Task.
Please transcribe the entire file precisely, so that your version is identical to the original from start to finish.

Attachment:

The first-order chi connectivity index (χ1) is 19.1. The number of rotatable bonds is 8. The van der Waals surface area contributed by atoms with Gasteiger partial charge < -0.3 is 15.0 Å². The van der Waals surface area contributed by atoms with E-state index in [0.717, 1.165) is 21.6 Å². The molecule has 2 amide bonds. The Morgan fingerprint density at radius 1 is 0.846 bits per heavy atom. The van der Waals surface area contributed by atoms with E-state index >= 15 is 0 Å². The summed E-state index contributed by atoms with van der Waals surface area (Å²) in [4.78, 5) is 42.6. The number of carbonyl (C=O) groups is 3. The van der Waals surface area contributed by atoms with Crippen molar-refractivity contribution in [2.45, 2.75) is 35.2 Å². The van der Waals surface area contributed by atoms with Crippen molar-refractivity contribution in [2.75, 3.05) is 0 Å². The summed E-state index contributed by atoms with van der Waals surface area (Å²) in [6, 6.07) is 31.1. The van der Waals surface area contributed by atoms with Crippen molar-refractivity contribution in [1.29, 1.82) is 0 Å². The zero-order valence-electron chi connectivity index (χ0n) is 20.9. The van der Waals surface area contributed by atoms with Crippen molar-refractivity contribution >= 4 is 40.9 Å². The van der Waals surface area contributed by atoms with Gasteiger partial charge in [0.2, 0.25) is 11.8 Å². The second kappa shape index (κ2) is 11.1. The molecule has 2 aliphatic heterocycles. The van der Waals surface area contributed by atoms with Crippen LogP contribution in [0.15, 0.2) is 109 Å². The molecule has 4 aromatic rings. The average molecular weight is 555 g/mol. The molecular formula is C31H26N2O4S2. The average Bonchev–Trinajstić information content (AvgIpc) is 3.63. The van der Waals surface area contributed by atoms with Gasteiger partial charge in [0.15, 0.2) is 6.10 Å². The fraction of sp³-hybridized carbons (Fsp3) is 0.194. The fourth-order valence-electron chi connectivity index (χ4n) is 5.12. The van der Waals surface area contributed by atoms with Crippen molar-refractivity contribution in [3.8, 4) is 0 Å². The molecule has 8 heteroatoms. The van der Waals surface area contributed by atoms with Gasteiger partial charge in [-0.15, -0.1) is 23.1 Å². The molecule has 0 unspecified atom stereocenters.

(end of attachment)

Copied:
The first-order chi connectivity index (χ1) is 19.1. The number of rotatable bonds is 8. The van der Waals surface area contributed by atoms with Gasteiger partial charge < -0.3 is 15.0 Å². The van der Waals surface area contributed by atoms with E-state index in [0.717, 1.165) is 21.6 Å². The molecule has 2 amide bonds. The Morgan fingerprint density at radius 1 is 0.846 bits per heavy atom. The van der Waals surface area contributed by atoms with E-state index >= 15 is 0 Å². The summed E-state index contributed by atoms with van der Waals surface area (Å²) in [4.78, 5) is 42.6. The number of carbonyl (C=O) groups is 3. The van der Waals surface area contributed by atoms with Crippen molar-refractivity contribution in [2.45, 2.75) is 35.2 Å². The van der Waals surface area contributed by atoms with Crippen molar-refractivity contribution in [2.75, 3.05) is 0 Å². The summed E-state index contributed by atoms with van der Waals surface area (Å²) in [6, 6.07) is 31.1. The van der Waals surface area contributed by atoms with Crippen molar-refractivity contribution in [1.29, 1.82) is 0 Å². The zero-order valence-electron chi connectivity index (χ0n) is 20.9. The van der Waals surface area contributed by atoms with Crippen molar-refractivity contribution >= 4 is 40.9 Å². The van der Waals surface area contributed by atoms with Gasteiger partial charge in [0.2, 0.25) is 11.8 Å². The second kappa shape index (κ2) is 11.1. The molecule has 2 aliphatic heterocycles. The van der Waals surface area contributed by atoms with Crippen LogP contribution in [0.15, 0.2) is 109 Å². The molecule has 4 aromatic rings. The average molecular weight is 555 g/mol. The molecular formula is C31H26N2O4S2. The average Bonchev–Trinajstić information content (AvgIpc) is 3.63. The van der Waals surface area contributed by atoms with Gasteiger partial charge in [0.15, 0.2) is 6.10 Å². The fraction of sp³-hybridized carbons (Fsp3) is 0.194. The fourth-order valence-electron chi connectivity index (χ4n) is 5.12. The van der Waals surface area contributed by atoms with Crippen molar-refractivity contribution in [3.8, 4) is 0 Å². The molecule has 8 heteroatoms. The van der Waals surface area contributed by atoms with Gasteiger partial charge in [-0.15, -0.1) is 23.1 Å². The molecule has 0 unspecified atom stereocenters.